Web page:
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This post is a sequel to my previous ad of a joint paper with Yaron, in which we prove existence of pure -equilibria in certain games. I am now going to make a fuss over the fact that our result is essentially a collection of logical relations between linear inequalities, yet its proof seems to require Brouwer’s fixed point theorem.
I start with emphasizing game theory’s reliance on Brouwer’s Theorem to prove Nash’s Theorem, an outrage with which I have more or less already learned to live. I call this an outrage because Nash’s Theorem is essentially a theorem about logical relationships between algebraic inequalities. More formally, fix integers and let be the assertion that every -player game with strategies to every player admits a mixed Nash Equilibrium. Then is a first order sentence in the language of ordered fields. The signature of this language is where are constant symbols, is a relation symbol and are binary function symbols. (Skip the next paragraph if this is obvious to you).
Indeed, let be a set of variables, representing the payoff matrix of an -player game with strategies for every player, and let be a set of variables representing a mixed strategies profile. Then
where is a formula that says that is a mixed Nash equilibrium in a game with payoff matrix . This is a conjunction of formulas that assert that is indeed a mixed strategy profile (nonnegative elements which sum to ), and that if player plays action with a positive probability under this profile then player doesn’t gain from deviating to any pure strategy. The last assertion involved a somewhat unappealing term (the payoff for player under profile when the payoff matrix is ), but this term is just products and additions of variables.
Now since by Tarski’s Theorem all real closed fields satisfy the same first order sentences, it follows that Nash’s Theorem is true in every real closed field ! Here is an interesting corollary of this conclusion: Every game in which the payoffs are algebraic numbers has an equilibrium in which the probabilities are algebraic numbers. Here is a more interesting corollary: In discounted stochastic games, an equilibrium strategy can be expressed as a fractional laurent series of the discount factor. This appears in a seminal paper (jstor) of Bewley and Kohlberg, who are to my knowledge the first to make this observation. I presented this paper in a students seminar back in grad school, probably the first paper in game theory I have ever read, and it is still one of my favorites.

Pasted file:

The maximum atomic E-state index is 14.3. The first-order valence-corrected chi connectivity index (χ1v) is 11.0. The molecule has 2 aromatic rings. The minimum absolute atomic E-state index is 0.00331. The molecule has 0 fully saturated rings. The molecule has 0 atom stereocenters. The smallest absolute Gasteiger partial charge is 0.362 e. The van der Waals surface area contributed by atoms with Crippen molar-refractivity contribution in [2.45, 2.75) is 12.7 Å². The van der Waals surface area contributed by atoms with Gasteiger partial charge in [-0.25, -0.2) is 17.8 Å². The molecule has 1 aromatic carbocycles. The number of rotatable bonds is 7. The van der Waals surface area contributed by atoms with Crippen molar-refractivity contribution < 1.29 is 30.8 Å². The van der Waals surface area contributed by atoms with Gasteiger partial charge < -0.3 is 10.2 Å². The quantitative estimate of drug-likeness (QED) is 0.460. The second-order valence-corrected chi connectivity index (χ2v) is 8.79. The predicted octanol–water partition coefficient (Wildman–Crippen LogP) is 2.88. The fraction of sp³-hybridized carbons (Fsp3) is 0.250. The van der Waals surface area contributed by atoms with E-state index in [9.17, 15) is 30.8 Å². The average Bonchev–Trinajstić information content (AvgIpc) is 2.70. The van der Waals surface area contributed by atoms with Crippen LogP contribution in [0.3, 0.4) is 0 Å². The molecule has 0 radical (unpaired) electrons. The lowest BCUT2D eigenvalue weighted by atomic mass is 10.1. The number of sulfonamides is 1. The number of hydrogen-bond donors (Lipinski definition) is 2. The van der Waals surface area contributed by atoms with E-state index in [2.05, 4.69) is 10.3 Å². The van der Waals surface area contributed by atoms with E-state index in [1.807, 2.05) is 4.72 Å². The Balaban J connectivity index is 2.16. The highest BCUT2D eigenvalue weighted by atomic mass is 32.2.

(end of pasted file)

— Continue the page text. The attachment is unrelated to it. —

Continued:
Anyway, back to pure -equilibrium. Read the rest of this entry »
Among game theoretic concepts, mixed strategy is arguably the most difficult to digest. We don’t see people tossing coins all the time, and it’s difficult to justify rational decision as based on Lady Fortuna’s unpredictable caprices. The case of Nash Equilibrium is especially disturbing — if you are indifferent between a couple of strategies then why bother randomizing between them according to the mixture prescribed by the equilibrium. Just pick one of these strategies arbitrary and get it over with.
I know of two types of answers that game theory gives for this conundrum. One, which may be called `interpretation of mixed strategies’ is arguing that the mixed strategies in Nash equilibrium do not reflect an actual randomization performed by the players: Epistemic game theory interprets mixed strategies as opponent’s beliefs about a player’s (non-randomized) strategy; Harsanyi’s Purification approach embeds a normal form game in a larger game with incomplete information and pure equilibrium. The other type of answers is identifying classes of games which admit pure equilibrium, such as games with strategic complementarity and potential games.
In my new paper with Yaron(pdf) we suggest another class of games which admit pure -equilibrium, which means that no player gains more than from deviating. These are games in which a player’s payoff does not change much if one of her opponents changes his strategy:
Math and open problems below the fold…